BEN PICKARSKI: You know, house with trimmed lawn, house with trimmed lawn, house with trimmed lawn, house with great trellises and vegetables all over the place.

JACOBS: They want to make the transition to farming full time, and for that, they're going to need more space. And buying is out.

WENDY TYSON: In our area, just finding it would be difficult enough. And then you're probably looking at - I don't even know. I mean, the price is just outrageously high.

PICKARSKI: Yeah. If anybody's selling a big enough piece of property to be used for farming, the only thing they have in their mind is, you know, where are you going to put the road and how many houses are you going to put on it?

UNIDENTIFIED WOMAN #1: So given the time...

JACOBS: So here they are on a farm 50 minutes outside Philadelphia to see a lease in action. It's a speed-dating event for farmers and landowners and a tour of a successful farm on rented land. The farmers are Chris and TJ Costa.

TJ COSTA: One thing for everybody involved here, it is a little chilly, you know, brisk, and that is definitely part of farming. Sometimes we hear like, oh, yeah, the weather is part of it. But, no, the weather is really part of it.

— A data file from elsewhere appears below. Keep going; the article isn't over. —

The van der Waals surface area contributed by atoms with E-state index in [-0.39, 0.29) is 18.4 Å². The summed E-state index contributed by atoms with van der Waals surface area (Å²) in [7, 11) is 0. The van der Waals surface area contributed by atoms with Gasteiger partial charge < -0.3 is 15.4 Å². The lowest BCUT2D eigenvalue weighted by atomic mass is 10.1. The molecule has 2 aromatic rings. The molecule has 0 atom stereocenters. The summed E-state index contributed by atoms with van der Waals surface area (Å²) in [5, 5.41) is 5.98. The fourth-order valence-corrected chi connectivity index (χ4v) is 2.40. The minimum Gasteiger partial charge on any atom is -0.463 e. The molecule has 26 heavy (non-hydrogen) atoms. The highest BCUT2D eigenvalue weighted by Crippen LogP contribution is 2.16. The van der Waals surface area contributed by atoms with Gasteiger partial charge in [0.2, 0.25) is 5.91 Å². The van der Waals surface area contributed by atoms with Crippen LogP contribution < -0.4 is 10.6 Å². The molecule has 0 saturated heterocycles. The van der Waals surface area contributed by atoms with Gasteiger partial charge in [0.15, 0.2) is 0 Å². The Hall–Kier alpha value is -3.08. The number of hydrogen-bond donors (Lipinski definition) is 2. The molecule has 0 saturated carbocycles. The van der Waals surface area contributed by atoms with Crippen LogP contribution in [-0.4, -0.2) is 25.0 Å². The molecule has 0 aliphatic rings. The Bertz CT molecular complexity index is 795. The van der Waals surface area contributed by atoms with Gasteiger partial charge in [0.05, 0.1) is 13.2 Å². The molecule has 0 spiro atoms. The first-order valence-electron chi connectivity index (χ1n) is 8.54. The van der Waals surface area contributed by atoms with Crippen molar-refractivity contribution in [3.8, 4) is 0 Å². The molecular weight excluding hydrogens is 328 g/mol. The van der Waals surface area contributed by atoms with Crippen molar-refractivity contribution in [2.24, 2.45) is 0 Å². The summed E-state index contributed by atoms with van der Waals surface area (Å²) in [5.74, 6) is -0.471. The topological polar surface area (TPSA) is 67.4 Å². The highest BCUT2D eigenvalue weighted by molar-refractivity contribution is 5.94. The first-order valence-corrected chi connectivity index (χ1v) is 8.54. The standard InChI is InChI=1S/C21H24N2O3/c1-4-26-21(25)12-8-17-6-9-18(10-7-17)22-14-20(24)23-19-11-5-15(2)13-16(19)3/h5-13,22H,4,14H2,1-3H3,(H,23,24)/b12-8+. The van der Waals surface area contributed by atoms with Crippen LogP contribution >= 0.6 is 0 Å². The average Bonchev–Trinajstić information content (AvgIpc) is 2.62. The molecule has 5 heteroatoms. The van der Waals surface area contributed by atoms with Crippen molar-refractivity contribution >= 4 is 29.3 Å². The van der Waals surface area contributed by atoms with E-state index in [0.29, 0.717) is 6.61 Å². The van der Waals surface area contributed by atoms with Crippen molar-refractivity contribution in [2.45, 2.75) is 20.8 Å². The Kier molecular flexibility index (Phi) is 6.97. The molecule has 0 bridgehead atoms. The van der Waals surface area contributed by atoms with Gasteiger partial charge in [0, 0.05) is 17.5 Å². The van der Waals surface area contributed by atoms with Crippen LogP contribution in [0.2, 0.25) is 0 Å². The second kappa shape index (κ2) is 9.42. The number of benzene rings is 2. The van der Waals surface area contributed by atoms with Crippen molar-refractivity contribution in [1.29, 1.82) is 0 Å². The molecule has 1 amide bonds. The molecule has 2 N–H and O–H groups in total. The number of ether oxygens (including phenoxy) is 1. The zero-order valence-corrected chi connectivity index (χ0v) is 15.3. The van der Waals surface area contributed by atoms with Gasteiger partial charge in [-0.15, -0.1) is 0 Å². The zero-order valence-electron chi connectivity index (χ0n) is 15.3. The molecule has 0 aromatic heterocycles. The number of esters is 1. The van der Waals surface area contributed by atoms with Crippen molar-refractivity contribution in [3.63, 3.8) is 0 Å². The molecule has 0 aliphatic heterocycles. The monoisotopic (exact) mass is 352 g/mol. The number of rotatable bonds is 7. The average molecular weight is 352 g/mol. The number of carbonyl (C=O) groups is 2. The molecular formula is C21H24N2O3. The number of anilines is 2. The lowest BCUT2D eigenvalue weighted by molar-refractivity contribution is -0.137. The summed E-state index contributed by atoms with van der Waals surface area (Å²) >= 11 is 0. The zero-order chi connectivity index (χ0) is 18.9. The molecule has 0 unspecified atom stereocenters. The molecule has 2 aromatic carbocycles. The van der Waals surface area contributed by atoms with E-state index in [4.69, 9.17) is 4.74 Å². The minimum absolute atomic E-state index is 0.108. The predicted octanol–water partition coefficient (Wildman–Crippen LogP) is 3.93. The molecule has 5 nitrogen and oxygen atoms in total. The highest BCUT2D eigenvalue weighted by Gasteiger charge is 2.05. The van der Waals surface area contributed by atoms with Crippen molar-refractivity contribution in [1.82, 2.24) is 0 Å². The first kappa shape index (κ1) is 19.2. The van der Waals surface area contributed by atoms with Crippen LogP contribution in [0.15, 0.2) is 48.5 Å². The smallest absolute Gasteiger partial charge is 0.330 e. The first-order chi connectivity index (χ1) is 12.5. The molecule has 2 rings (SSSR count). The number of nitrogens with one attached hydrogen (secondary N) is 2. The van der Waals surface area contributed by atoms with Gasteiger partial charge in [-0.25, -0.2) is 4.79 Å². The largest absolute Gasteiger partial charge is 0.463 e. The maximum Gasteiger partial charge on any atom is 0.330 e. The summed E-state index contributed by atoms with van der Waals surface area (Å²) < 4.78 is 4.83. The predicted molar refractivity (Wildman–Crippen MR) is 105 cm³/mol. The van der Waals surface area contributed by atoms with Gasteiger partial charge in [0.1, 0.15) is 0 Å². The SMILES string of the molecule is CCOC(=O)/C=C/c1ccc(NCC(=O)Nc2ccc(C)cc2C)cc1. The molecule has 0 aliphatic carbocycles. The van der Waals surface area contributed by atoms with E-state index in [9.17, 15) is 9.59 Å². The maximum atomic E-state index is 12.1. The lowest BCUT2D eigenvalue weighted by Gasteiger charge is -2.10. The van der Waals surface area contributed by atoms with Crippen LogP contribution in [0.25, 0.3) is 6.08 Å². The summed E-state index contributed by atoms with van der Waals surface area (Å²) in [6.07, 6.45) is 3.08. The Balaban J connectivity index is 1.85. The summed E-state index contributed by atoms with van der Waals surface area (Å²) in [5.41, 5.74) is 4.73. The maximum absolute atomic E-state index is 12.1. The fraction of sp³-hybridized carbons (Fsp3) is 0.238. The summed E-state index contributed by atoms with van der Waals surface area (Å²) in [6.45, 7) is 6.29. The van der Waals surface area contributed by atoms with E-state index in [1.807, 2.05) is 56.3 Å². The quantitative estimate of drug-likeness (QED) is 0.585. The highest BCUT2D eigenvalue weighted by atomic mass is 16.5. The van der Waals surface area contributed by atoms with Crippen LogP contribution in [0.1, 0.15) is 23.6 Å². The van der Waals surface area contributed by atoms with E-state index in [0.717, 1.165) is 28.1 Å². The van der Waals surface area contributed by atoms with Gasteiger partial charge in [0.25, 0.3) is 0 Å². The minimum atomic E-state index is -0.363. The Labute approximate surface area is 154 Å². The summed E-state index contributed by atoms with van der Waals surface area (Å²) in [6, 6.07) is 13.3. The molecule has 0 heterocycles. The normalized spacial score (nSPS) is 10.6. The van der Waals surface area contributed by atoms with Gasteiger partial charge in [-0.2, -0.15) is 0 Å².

(LAUGHTER)

JACOBS: TJ Costa says they did their own search for space two years ago to expand what was, at that point, a giant organic vegetable garden.

COSTA: Originally, we drafted a letter that we were going to drop in mailboxes. So there's a number of big open fields that, you know, driving around just didn't look well utilized. And, hey, let's drop a, you know, note in, say, here's who we are. Here's what we're looking for. Would you be interested?

JACOBS: The phone never rang. Eventually, they would meet their partners in this farm through the sustainable agriculture program. They formed a CSA, where their customers buy a share of the produce and visit every week to pick it up and just to get a little taste of farm life.

(SOUNDBITE OF CHICKEN CLUCKING)

UNIDENTIFIED WOMAN #2: What kind of chickens are these? I forget.

COSTA: They're...

UNIDENTIFIED WOMAN #2: Hey, little girl. You want to come and say hi, huh?

(SOUNDBITE OF CHICKEN CLUCKING)

JACOBS: The new farmers say leasing this land has let them grow their farm and that loyal community.

COSTA: You know, sort of no matter what happens and no matter what the weather is, and for us, that's a really huge avenue for support and encouragement and excitement. And so it does really make the hard work worth it.

JACOBS: Other farmers out here are still looking. Got some space you're not using? Give them a call. For NPR News, I'm Emma Jacobs in Philadelphia.

(SOUNDBITE OF MUSIC)

ROBERT SIEGEL, HOST:

You're listening to ALL THINGS CONSIDERED from NPR News. Transcript provided by NPR, Copyright NPR.